As the inspiration for Christopher Robin, Milne’s son was actually more famous than his own father. At first, Christopher lived a sort of celebrity lifestyle, replying to fan mail under the supervision of his nanny, while his image and voice were used for marketing. The child was ill-prepared for fame, however, and young Christopher resented it. By 1928, A.A. Milne began to realize the impact on his son. The adventures of Winnie the Pooh came to an end when, in 1929, when Christopher performed in a pageant inspired by the stories.
But Winnie the Pooh’s fame would have a lasting impact on both A.A. Milne and Christopher. Milne wrote adult novels, nonfiction books, and plays; he served as editor of Granta and assistant editor of Punch. But his career was forever defined by Winnie the Pooh. As he wrote in the introduction to his 1928 play The Ivory Door:
“It seems to me now that if I write anything less realistic, less straightforward than ‘The cat sat on the mat’, I am ‘indulging in a whimsy’. Indeed if I did say that the cat sat on the mat (as well it might), I should be accused of being whimsical about cats; not a real cat, but just a little make-believe pussy, such as the author of Winnie-the-Pooh invents so charmingly for our delectation.”
In 1930, Christopher Milne went to boarding school. There began what he described as his “love-hate relationship” with Pooh, as Christopher endured intense bullying. While Christopher’s family had always taken care to distinguish between him and his fictional counterpart – they actually referred to Christopher as “Billy” – the rest of the world was not so kind. People believed they knew the real Christopher and expected him to be the childlike figure he had inspired. At times Christopher felt as though his childhood had been stolen, and marketed to the world.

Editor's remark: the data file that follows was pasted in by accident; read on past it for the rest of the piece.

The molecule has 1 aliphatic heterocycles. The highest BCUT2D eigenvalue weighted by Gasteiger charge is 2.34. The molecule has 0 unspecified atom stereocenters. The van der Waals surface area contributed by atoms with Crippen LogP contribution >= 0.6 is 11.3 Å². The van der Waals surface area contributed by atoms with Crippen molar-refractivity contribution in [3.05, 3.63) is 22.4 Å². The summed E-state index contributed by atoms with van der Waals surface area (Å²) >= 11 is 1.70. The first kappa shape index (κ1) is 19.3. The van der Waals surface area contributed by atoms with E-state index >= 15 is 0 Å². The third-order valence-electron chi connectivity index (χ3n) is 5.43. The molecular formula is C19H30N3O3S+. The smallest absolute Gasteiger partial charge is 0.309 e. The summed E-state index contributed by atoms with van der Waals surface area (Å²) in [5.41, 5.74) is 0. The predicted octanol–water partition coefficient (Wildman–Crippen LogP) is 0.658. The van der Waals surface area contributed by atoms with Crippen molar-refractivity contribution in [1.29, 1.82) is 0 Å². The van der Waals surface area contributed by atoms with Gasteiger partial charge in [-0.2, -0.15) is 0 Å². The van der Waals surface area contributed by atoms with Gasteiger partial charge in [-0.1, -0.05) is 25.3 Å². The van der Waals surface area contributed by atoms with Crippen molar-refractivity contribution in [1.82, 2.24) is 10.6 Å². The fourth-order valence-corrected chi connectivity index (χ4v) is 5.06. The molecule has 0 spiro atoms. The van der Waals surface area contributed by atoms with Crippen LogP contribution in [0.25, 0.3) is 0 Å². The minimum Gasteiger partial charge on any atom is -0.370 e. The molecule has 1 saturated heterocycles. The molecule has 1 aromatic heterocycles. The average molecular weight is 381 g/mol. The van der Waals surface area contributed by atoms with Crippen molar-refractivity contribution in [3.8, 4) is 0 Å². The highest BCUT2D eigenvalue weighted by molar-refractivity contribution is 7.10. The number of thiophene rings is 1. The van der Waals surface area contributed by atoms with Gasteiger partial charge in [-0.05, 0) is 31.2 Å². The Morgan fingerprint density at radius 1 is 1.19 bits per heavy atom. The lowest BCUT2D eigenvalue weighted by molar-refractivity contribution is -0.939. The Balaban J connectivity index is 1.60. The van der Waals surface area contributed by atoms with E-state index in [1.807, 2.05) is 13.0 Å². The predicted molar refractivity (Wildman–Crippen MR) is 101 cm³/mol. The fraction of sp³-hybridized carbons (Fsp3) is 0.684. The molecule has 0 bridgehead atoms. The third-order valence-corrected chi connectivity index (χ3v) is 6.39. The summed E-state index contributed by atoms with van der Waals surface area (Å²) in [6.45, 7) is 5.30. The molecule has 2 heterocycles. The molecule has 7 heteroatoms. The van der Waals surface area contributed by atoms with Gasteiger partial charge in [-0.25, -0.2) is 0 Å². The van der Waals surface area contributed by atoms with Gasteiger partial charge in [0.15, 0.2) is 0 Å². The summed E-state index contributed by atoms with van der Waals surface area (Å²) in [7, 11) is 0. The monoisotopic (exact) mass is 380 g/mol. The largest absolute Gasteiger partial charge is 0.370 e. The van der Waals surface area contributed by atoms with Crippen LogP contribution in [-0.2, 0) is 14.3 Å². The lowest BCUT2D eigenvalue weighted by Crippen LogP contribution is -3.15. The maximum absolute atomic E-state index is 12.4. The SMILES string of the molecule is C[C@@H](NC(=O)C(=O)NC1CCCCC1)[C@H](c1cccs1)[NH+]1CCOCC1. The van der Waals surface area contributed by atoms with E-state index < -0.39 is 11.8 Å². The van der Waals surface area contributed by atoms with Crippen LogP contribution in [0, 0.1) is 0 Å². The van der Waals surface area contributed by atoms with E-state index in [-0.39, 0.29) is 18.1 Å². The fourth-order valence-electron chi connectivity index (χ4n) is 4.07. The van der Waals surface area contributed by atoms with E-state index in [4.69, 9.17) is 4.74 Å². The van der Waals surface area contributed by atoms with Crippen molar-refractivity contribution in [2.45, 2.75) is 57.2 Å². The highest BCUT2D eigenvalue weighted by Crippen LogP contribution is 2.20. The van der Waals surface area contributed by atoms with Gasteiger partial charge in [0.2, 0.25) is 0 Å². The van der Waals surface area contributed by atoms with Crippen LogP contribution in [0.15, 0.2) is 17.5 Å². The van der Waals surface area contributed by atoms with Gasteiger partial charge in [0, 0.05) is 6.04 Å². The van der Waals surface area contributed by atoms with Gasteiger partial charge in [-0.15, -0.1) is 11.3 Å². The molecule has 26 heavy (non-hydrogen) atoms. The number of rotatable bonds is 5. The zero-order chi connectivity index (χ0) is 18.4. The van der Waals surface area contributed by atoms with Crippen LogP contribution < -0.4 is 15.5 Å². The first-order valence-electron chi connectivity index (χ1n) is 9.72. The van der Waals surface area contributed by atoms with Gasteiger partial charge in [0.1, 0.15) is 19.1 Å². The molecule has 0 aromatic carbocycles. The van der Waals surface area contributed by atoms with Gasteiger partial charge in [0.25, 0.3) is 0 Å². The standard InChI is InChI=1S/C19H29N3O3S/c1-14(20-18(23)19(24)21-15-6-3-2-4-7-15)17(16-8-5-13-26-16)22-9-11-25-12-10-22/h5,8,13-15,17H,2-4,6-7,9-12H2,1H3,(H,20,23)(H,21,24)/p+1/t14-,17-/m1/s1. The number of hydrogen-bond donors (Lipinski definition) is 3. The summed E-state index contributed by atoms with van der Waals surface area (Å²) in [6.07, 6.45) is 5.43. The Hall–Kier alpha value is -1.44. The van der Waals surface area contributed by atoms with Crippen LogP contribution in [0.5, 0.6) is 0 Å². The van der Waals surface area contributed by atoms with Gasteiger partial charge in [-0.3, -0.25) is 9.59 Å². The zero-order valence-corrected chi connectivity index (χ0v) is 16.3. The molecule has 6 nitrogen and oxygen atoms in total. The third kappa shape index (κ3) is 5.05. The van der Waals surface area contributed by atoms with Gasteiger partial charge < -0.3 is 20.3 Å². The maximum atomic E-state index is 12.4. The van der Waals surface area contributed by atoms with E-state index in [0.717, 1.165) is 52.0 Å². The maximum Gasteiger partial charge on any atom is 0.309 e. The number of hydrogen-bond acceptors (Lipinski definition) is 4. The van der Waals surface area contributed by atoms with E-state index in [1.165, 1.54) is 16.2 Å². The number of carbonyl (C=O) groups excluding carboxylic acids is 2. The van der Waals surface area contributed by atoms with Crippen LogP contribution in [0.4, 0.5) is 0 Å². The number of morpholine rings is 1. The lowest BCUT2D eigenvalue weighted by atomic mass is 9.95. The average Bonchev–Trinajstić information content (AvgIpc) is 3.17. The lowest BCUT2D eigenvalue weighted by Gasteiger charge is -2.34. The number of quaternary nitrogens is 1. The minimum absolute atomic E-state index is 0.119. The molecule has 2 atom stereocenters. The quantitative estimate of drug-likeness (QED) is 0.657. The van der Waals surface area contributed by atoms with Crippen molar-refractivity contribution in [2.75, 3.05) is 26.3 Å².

In “The House at Pooh Corner,” A.A Milne wrote that “in that enchanted place on the top of the Forest, a little boy and his Bear will always be playing.” For his son, this statement would always be painfully true.
The Milne Family In The Woods
In 1948, Christopher Milne met his future wife, Leslie, a cousin on his mother’s side. Ironically this just added to the strain between Christopher and his father, as that side of the family was estranged from the rest. Marriage helped Christopher move out from under the shadow of Christopher Robin. He and Lesley moved to Devon and opened a bookstore. Christopher discovered his own skill as a writer, penning a three-volume autobiography, which helped him resolve the deep-rooted questions of identity he had always struggled with. Sadly, Christopher remained distant from his father, who passed away in 1956. His mother died 15 years later, but Christopher only saw her once in all those years.
In the end, Christopher Milne found his peace with Winnie the Pooh. For years he had refused to accept money from the Winnie the Pooh franchise, but that changed after the birth of his daughter, Clare. Clare was born with special needs, and Christopher accepted the money for his daughter’s sake, using it to her benefit. Little by little, he seems to have begun to understand the impact Winnie the Pooh had on a broken generation, how the “willy nilly silly old bear” had given innocence and hope back to a nation. When Christopher passed away in 1996, his friends said that he had finally found peace.
Christopher Robin opens on August 3.